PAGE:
Importance of the inverted control in measuring holistic face processing with the composite effect and part-whole effect

Elinor McKone*, Anne Aimola Davies, Hayley Darke, Kate Crookes, Tushara Wickramariyaratne, Stephanie Zappia, Chiara Fiorentini, Simone Favelle, Mary Broughton, Dinusha Fernando

*Corresponding author for this work

    Research output: Contribution to journalArticle

    36 Citations (Scopus)


    Holistic coding for faces is shown in several illusions that demonstrate integration of the percept across the entire face. The illusions occur upright but, crucially, not inverted. Converting the illusions into experimental tasks that measure their strength - and thus index degree of holistic coding - is often considered straightforward yet in fact relies on a hidden assumption, namely that there is no contribution to the experimental measure from secondary cognitive factors. For the composite effect, a relevant secondary factor is size of the "spotlight" of visuospatial attention. The composite task assumes this spotlight can be easily restricted to the target half (e.g., top-half) of the compound face stimulus. Yet, if this assumption were not true then a large spotlight, in the absence of holistic perception, could produce a false composite effect, present even for inverted faces and contributing partially to the score for upright faces.We reviewevidence that various factors can influence spotlight size: race/culture (Asians often prefer a more global distribution of attention than Caucasians); sex (females can be more global); appearance of the join or gap between face halves; and location of the eyes, which typically attract attention. Results from five experiments then show inverted faces can sometimes produce large false composite effects, and imply that whether this happens or not depends on complex interactions between causal factors. We also report, for both identity and expression, that only top-half face targets (containing eyes) produce valid composite measures. A sixth experiment demonstrates an example of a false inverted part-whole effect, where encoding-specificity is the secondary cognitive factor.We conclude the inverted face control should be tested in all composite and part-whole studies, and an effect for upright faces should be interpreted as a pure measure of holistic processing only when the experimental design produces no effect inverted.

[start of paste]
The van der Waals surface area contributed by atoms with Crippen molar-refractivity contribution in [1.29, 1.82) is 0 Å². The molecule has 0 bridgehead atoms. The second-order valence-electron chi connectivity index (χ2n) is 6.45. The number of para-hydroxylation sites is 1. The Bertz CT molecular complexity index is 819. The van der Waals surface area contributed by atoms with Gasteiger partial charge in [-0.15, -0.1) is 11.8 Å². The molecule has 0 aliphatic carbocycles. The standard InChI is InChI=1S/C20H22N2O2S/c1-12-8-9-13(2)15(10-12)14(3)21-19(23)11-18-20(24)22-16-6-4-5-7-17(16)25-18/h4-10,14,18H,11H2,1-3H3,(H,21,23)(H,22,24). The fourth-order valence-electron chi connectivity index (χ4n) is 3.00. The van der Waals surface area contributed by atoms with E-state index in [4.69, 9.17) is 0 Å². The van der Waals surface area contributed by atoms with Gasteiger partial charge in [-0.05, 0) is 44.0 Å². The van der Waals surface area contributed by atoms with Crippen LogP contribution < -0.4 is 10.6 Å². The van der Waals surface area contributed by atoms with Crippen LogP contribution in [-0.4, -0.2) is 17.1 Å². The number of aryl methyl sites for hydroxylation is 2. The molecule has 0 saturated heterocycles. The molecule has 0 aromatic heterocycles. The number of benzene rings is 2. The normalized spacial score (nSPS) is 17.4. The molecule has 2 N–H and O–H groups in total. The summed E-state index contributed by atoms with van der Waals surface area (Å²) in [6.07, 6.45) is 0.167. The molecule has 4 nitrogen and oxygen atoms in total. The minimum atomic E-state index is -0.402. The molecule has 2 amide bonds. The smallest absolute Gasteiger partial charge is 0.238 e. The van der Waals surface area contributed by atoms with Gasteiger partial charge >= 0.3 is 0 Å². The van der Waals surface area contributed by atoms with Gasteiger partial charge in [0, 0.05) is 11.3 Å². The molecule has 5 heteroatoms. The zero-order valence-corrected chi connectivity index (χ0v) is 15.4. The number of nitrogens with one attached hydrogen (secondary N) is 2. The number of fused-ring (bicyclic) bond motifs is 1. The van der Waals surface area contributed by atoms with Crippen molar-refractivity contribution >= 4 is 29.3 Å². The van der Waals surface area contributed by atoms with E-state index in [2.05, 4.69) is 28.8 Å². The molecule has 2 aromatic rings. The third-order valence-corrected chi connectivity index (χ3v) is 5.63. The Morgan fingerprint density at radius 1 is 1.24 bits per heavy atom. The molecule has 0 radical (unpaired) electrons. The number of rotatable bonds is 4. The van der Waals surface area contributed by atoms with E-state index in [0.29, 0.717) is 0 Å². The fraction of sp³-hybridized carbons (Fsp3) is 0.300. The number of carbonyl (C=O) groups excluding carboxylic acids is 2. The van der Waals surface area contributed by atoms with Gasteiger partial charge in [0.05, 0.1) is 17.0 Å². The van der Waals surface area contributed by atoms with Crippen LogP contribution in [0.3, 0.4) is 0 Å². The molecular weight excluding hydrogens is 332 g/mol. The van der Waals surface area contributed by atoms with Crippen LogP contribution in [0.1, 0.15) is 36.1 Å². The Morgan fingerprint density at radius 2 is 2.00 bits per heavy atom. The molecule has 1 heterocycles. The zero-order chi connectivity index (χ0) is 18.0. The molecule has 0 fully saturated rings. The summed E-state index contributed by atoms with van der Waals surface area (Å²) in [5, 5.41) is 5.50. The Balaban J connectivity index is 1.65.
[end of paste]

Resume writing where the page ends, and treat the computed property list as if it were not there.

Original languageEnglish
    Article number33
    Pages (from-to)1-21
    Number of pages21
    JournalFrontiers in Psychology
    Issue numberFEB
    Publication statusPublished - 2013


    • Attention
    • Composite task
    • Culture differences
    • Face perception
    • Global-local
    • Holistic processing
    • Inversion effects
    • Part-whole task

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